REPRESENTATION ON OTHER BODIES:  The Society had continued to be represented on other bodies including the Town Forum and the Traffic Management Working Party, which had been attended by Jan Byrne.  Changes in the town this year included the installation of a zebra crossing in the High Street.  Major alterations in the lighting of the High Street area were planned and Suffolk County Council will hold a public exhibition of the proposals in the near future.  Jan Byrne urged all members to attend the exhibition and make comments in writing to Suffolk County Council.  John Bloomfield reported on his recent appointment to the Executive Committee of the newly formed East of England Association of Civic Trust Societies.

CHAIR’S REVIEW:  In December at the Christmas Tree Ceremony Colin Reeve and John Bloomfield had organised a stall roasting chestnuts and the Society had donated the money raised to the Mayor’s Charity.  Jan thanked Gordon Sutcliffe and Bert Keele who are both standing down after their five-year term, for the time they have given to the Committee.  Jan also thanked the newsletter editors, treasurer and secretary for their continued hard work.

NOEL TURNER AWARD 2001:  Although several projects had been nominated, it was decided that there would be no award this year.

ELECTION:  No formal ballot was necessary and the Executive Committee for the coming year will be:


Jan Byrne

Vice Chair

John Bloomfield


Sue Angland


Colin Reeve

History Group

Glenda Druce


Jim Betteridge


Joe Byrne


Chris Drake


John O’Brien


Graham Panton


Rosemary Schade

The meeting closed with the serving of Cheese and Wine during which John Bloomfield proposed a vote of thanks to Jan Byrne for a particularly successful year as Society Chairman.

Rosemary Schade

Our membership secretary came to live in Hadleigh in 1985 after living overseas for many years.

Born in Wales, brought up in Windsor, she was educated at Princess Margaret Rose school which had the rare distinction of its religious instruction and services being held in St. George’s Chapel, the schoolgirls marching in line three times a week to the castle from the school. One of her very earliest memories is of lining the route inside Windsor Great Park to the state entrance of the castle for the funeral of King George V. Another memory is of playing Queen Katherine of France in a performance of King Henry VIII for Her Majesty Queen Elizabeth (now the Queen Mother) and Princess Margaret Rose and saying “I cannot speek zis English” -what’s new!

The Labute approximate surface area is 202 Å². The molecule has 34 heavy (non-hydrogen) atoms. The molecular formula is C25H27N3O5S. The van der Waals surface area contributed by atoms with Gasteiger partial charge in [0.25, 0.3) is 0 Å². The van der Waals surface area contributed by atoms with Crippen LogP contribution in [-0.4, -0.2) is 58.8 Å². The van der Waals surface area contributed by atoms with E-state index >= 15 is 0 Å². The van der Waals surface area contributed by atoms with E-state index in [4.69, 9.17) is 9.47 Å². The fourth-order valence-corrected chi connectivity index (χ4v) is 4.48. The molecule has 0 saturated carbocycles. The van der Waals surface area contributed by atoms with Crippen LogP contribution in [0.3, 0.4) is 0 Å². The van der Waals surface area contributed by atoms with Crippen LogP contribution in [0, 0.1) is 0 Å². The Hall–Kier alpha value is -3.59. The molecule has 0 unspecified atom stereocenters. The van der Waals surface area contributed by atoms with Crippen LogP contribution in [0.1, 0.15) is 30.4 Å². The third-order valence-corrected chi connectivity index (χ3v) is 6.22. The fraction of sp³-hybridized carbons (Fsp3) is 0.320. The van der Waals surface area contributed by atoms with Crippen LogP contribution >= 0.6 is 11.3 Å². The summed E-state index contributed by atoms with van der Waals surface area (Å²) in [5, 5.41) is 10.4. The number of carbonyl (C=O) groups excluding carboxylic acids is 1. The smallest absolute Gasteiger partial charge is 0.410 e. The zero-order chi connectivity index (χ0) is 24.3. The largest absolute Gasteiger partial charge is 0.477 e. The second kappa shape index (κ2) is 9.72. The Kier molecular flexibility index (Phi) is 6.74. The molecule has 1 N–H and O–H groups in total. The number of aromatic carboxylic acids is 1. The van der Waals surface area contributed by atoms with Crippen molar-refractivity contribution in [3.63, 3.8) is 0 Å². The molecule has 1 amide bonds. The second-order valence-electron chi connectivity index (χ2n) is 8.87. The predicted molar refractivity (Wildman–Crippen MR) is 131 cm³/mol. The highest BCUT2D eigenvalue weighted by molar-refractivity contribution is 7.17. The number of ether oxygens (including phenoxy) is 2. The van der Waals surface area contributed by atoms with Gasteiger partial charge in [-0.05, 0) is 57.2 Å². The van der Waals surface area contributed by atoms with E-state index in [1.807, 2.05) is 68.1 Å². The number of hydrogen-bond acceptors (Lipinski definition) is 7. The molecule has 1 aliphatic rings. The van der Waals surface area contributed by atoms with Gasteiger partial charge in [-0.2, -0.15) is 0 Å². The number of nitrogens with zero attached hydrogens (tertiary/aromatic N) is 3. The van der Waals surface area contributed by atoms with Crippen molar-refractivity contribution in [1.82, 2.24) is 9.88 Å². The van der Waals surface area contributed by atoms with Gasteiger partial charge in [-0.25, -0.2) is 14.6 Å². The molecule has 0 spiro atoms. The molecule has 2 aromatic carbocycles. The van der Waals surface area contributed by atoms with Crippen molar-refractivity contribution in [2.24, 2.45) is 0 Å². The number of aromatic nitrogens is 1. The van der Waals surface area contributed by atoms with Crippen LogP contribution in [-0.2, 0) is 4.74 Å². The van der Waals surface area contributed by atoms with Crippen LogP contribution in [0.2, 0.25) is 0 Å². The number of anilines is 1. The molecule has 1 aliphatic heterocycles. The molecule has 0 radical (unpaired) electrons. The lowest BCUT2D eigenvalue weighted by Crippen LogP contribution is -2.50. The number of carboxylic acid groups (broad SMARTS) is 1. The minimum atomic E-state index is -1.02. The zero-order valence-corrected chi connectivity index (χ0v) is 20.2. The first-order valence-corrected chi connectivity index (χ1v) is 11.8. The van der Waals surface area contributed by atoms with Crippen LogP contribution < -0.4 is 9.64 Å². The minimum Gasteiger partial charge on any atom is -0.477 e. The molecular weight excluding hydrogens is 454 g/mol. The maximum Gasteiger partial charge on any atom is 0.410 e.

At the age of 23 she was recruited by the Crown Agents for the Colonies as a secretary for the government of Tanganyika. Together with her ticket for the maiden voyage of the “Bloemfontain Castle” she remembers receiving a book entitled “Hints on the Preservation of Health in Tropical Africa” the inside cover of which bore the dire warning “a poisonous insecticidal solution has been used in binding this book”. It was from this book that she learned to tell the difference between a malaria- carrying female anopheles mosquito and a harmless little biter!!

In 1950 Africa was only just emerging from being the Dark Continent. No freezers so no ice, no air conditioning, and milk was flown down to Dar es Salaam daily from Nairobi.

The legs of all kitchen cupboards had to be placed into small tins of petrol, which was the only way to keep the sugar ants away from the food. Drinking water had to be boiled, filtered, and kept cool in the fridge. Food was washed in permanganate. (but mangos, pineapples, paw paws, oranges, all grew in the garden).

It was obligatory for civil servants to spend a short annual period upcountry as 12 months on the equator was bad for the health, so she and a friend went off on safari (a Swahili word meaning journey and in pre-tourist days nothing to do with visiting wild life parks!). In order to get to Moshi on the slopes of Kilimanjaro they had to travel by train to Morogoro where the railway track ran out, and then by railway bus across to Korogwe during which the bus got stuck in the mud and all the passengers had to get out and push it. Then on to Moshi: what an adventure!

In 1961, marriage and 3 children later, the family started afresh in Europe living and working for the next 10 years in Brussels. After a traumatic period of adjustment to French/Flemish schools for the children, they all rapidly replaced their Swahili with French and Flemish and the family settled into a very happy period of life in Belgium.